And this, I think, is one of the keys to being a proper activist. If you can commit to the idea that the world is a hopeless mess in which nothing will ever really change and no one can really be saved, and then still go forward to try to help people, you *might* be on a better path. Because then you *might* be a bit more clear as to the forces at work, as opposed to envisioning some poor brown people as the vehicles you will use to realize your self conception as a "good person."

Until you get knowledge and give up hope, you will be just another white person with a racist savior complex who acts like entire continents need your help to be okay. In which case, seriously, fuck you.

Slavoj Zizek once made the claim that sometimes the best course is to not act, to simply reflect. I know you don't get this. People will suffer because of your lack of understanding.

7 comments:

DogSmith East Pensacola said...

I love you Chioke.

Shalomrav said...

Too harsh Chioke! I know nothing of Invisible Children as a group...but I know a bit about Bono. Sometimes consciousness gets raised in pop culture – and that's not always bad. If donations flow to the right non-profits, then good can come of a YouTube video going viral...again, this is not an endorsement of this Invisible Children's group. But when you mention them in the same line as St. Bono (oops I mean Bono) I flinched.

Amberly said...

Good points....but if you are looking to guide folks on being an effective humanitarian, you might want to tone it down a bit. Gathering support is also part of being a humanitarian. Belittling folks who are trying to help, in the only way they know how, is not going to inspire them to any other forms of activism or humanitarianism. You will most likely make them afraid to try anything again soon, for fear of being ridiculed. I don't know of any humanitarian or activist that has the perfect methods, anyway. They can all be criticized harshly. I choose not to blow off steam this way, however. That, I save for bigger assholes. Cases like this KONY viral video give plenty of chances to redirect the efforts of some kind-hearted folks who were never taught how to be social engineers in their world. What are you really accomplishing by being a jerk to those folks? Besides getting some attention for the cause and yourself, I mostly see it as another form of doing more harm while intending good.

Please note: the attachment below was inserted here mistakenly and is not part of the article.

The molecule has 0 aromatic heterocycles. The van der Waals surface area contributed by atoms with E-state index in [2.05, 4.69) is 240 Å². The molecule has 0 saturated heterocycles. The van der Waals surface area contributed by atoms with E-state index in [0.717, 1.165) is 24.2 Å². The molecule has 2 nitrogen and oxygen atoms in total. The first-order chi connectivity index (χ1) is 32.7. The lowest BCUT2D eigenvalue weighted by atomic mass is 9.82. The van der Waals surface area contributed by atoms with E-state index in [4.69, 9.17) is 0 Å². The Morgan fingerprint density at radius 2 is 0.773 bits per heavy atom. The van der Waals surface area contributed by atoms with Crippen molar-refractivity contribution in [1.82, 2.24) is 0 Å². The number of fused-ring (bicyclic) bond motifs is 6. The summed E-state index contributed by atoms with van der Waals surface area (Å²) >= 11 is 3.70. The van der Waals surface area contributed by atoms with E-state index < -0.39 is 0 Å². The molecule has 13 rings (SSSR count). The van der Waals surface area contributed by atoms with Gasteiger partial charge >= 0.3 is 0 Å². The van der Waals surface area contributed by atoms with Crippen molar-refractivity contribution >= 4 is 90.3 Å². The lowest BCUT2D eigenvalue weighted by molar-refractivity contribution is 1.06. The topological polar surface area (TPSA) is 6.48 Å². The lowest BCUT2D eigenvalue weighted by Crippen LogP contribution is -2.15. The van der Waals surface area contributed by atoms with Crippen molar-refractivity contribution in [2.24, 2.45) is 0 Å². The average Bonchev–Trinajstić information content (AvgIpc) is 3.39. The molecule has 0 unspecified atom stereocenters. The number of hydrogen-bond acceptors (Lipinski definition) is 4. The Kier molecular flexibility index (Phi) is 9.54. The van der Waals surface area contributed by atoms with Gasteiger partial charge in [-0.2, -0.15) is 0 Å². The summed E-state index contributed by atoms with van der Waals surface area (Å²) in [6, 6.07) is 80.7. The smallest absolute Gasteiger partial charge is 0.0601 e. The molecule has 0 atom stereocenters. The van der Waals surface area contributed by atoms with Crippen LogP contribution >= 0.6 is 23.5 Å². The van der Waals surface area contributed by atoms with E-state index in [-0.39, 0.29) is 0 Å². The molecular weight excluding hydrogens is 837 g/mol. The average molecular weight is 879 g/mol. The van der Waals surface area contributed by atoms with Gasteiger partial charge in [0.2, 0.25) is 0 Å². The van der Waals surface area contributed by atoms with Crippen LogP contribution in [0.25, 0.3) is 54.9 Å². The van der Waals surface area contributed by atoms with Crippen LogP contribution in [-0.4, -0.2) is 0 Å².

Anonymous said...

I know Chioke has some very strong feeling on this, my only complaint is helping others should not be seen as a lost cause. Specially people who work without hope.....i think that would be horribly depressing and would defeat the purpose. Yes, we will have the poor always with us, but i think it is the hope of giving people the education, and the knowledge that we hope and believe in them and then they take that and change and grow....We should not press froward as people with no hope, but for me, i press forward believing that even if i can't save the whole world, I can make the difference each and every day. Bit by bit.

Jake said...

you're right. i read this as I sit in my office at a small water/sanitation NGO in rural uganda. it's triggered a particular introspection that's become quite familiar to me; one that I'll never completely reconcile and keep just behind my eyes to help me in my effort to maintain justifiable actions. the funny thing is that given the themes of your blog, this particular instance has induced a special kind of self-questioning that could only come from dreamy thoughts of the '72 cb350f I restored just before I left tampa last year. the friend taking care of it for me takes it for the occasional ride; it's a beautiful green mod/stock cafe, so think of uganda if you see it.

Chris and Sarah said...

So, good activism requires one to act without hope or pleasure? When did you become a deontologist? I take your point about education before action, but I think you're skating dangerously close to moral isolationism with your other remarks. Maybe you want to say something like one should curb one's enthusiasm until properly educated about those one would aid. But, wouldn't it be better still to insist those energies be redirected toward learning. Why attack hope when ignorance seems like your main target? the story I have in mind is of Dwight conquergood (I realize the irony of the name) in Anne Fadiman's book The Spirit Catches You and You Fall Down. Do you know it? I would like to hear your take on it.

Chismatic said...

Man. That does sound a bit Kantian, doesnt it? Terrible. My claims against hope are really about the dangers inherent in the structure of moral self satisfaction. So, I am advocating against hope for purely Utilitarian reasons. I promise! Also, strangely, it is moral isolation that I am explicitly trying to fight, just from perhaps another 'direction' than most other universalists.

I have been told about that book before. I will set out to read it ASAP.